This is our next article in a series about how to plan and care for our aging loved ones. In this piece, we discuss the potential day to day financial management assistance our parents, or aging loved ones, may need as they age. Below are questions we use with our clients to help guide discussions and provide advice.
What are their sources of income?
The easiest place to start here is with their tax return. The tax return tells all. We can quickly look at social security, pensions, what accounts are generating interest, dividends, capital gains, IRA distributions, etc.
What are their financial investment assets?
We have found most are still getting paper financial statements. Whether paper or emailed, get access for the last 90 days to gather an accurate assessment of their investment holdings.
What are their expenditures?
Here we want to attain access to their checking accounts and credit card statements. We want to review what is on auto pay and what they write checks for each month so nothing is missed.
Who is doing their bill payment?
Often one spouse is in charge of running the bills in the household. Do they handle separately? Do they have a bill payer that takes care of it? This cues the discussion on getting everybody informed and up to speed as needed or preferably beforehand.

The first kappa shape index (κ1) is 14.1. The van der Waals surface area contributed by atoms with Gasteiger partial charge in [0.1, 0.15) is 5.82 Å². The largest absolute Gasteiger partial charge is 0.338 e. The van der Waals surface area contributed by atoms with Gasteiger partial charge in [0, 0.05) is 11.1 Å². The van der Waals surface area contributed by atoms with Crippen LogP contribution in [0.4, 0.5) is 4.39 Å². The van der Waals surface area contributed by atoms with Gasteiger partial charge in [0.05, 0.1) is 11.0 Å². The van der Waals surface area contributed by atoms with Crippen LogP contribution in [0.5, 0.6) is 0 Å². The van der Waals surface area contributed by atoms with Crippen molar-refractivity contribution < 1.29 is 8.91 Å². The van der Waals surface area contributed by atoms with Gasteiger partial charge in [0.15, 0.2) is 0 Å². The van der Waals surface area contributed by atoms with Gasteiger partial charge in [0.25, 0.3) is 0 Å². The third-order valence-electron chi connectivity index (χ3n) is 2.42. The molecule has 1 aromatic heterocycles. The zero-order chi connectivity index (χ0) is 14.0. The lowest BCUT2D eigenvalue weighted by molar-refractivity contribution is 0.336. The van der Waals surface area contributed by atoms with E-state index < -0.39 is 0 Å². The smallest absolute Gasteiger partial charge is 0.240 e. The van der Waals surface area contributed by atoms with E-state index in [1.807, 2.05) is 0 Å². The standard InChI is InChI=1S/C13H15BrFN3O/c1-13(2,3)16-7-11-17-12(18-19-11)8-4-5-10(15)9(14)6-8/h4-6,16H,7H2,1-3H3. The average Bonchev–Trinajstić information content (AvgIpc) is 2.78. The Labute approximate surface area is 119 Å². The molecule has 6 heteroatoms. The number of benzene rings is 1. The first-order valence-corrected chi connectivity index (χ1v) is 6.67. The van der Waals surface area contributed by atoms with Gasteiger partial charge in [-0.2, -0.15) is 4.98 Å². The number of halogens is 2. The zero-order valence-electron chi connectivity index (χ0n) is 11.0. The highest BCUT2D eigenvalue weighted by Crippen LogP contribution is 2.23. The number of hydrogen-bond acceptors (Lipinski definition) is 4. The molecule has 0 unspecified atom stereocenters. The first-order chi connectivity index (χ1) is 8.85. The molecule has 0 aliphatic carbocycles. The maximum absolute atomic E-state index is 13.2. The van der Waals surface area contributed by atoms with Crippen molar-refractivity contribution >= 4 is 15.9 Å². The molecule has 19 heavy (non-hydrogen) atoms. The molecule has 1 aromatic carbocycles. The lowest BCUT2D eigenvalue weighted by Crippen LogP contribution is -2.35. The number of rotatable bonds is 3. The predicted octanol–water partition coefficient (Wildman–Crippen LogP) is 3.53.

Do they have enough income/assets to meet their living needs?
Are they spending just what they bring in? Do they have enough income or assets to support their lifestyle? If not, how do we advise and assist.
Is their investment allocation consistent with their risk profile?
Oftentimes, they are taking way more risk than they realize. For example, if we ask what level of risk they are comfortable taking, we frequently hear back that they would not be comfortable losing more than 10% of their portfolio. Then after looking at their actual investment statements, we uncover they are weighted 60% – 70% stocks. Obviously, that does not add up.
Have we added children as signors on checking accounts?
This makes life easier for a child to step in if/when they are needed to start paying the bills, as well as help avoid probate.
Is there any long-term care?
This is helpful if you suddenly need to bring in a nurse or they need some sort of community living. Is there long-term care to apply to start receiving the benefit.
We then review all the data, assess it and help build plans of what needs tackled. As always, we are happy to help and lead the discussion with you and your family in any way needed.